The DTC is at an interesting pivot point in its 19-year history as it has the opportunity to redirect its efforts back to its original imperative of advanced numerical weather prediction (NWP) testing and evaluation. This opportunity is due to the establishment of the Earth Prediction Innovation Center (EPIC). As stated in the DTC charter, “The DTC was initiated in 2003 as a means for the NWP community to test and evaluate new models, technologies, and techniques for use in research and operations and serves as a bridge between research and operations to facilitate the activities of both halves of the NWP community in pursuit of their own objectives…”. Likewise, the goal of EPIC is to “Accelerate scientific research and modeling contributions through continuous and sustained community engagement to produce the most accurate and reliable operational modeling systems in the world.” The DTC and EPIC include a development environment, use of high-performance computing, code repository, observations and tools, and delivery of data with the latest codes, utilities, documentation, and user support.
From a distance, it appears that there is now some overlap between the DTC and EPIC, given that the DTC has been performing similar services as those envisioned for a fully established EPIC. In fact, the DTC’s role over several years expanded to include a larger fraction of user support and code management. So with these activities now shifting to EPIC, the DTC can rebalance its portfolio to focus its unique expertise on the critical areas of hierarchical testing and evaluation of community contributed model enhancements.
The DTC leadership team has been working hard over the last two years to ensure that while EPIC is ramped up, the tasks previously performed by the DTC and planned for EPIC would transition to EPIC. Given the DTC’s successful history and extensive experience in user support, community engagement, code management, and documentation among other topics, it is imperative that EPIC take advantage of this experience. As this transition of tasks takes place, it is critical that the DTC and EPIC collaborate closely to define their respective roles in the advancement of NWP capabilities and clearly articulate these roles to the user community. Advancing the nation’s weather prediction capabilities and improving model performance skill requires that the DTC and EPIC work hand-in-glove in a tightly coordinated fashion. Annual work plans need to be synchronized to the greatest extent possible to optimize the roles of both centers. The leadership and governing bodies of both the DTC and EPIC need to consider tasking that is complementary. As stated by Maoyi Huang, EPIC Program Manager, Weather Program Office, NOAA, “DTC’s experience and expertise in code management, and user and developer support for the UFS weather code base and applications are indispensable assets to the community.” The community’s ability to effectively utilize the expertise and capabilities of both the DTC and EPIC is dependent on both centers working in unison and in a complementary manner.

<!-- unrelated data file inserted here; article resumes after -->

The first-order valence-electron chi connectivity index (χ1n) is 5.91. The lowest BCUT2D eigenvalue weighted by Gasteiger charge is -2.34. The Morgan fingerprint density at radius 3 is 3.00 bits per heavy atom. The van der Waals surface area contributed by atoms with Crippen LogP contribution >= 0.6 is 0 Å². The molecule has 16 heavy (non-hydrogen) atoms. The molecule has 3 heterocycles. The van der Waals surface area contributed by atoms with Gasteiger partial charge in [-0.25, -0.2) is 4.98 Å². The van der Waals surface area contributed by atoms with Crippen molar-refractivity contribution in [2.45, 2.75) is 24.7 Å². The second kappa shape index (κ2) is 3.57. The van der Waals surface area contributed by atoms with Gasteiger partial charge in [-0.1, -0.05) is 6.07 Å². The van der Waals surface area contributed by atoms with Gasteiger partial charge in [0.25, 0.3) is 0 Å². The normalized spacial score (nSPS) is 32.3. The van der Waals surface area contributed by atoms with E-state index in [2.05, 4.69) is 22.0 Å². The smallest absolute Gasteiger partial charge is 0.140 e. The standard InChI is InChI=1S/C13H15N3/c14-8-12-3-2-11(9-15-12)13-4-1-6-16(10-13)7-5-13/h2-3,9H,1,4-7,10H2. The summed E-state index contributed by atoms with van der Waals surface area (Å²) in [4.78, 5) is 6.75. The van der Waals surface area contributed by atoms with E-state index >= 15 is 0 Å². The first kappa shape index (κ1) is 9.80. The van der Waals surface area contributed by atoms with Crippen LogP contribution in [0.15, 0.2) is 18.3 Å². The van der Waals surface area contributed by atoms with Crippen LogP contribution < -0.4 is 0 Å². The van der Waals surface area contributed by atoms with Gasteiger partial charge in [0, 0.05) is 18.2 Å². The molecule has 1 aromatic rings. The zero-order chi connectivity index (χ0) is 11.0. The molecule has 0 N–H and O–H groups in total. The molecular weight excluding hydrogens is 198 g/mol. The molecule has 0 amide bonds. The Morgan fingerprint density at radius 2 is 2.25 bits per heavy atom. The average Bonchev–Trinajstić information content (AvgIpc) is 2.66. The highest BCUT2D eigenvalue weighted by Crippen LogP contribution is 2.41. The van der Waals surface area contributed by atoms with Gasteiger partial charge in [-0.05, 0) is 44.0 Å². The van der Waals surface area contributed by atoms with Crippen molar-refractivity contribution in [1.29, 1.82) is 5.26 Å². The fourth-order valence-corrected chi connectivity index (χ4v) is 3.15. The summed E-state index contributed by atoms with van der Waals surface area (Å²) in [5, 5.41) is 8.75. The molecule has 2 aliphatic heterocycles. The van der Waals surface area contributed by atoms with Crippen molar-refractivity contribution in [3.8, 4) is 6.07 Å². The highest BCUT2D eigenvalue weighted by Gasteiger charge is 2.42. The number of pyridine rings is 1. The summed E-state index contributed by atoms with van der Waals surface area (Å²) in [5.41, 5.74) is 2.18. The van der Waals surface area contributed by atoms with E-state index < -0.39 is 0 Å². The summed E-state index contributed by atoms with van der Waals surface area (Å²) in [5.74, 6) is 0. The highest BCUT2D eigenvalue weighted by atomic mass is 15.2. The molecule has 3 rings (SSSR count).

Bill Mahoney is the Director of the Research Applications Laboratory at the National Center for Atmospheric Research. He serves as an Executive Committee Member of the DTC.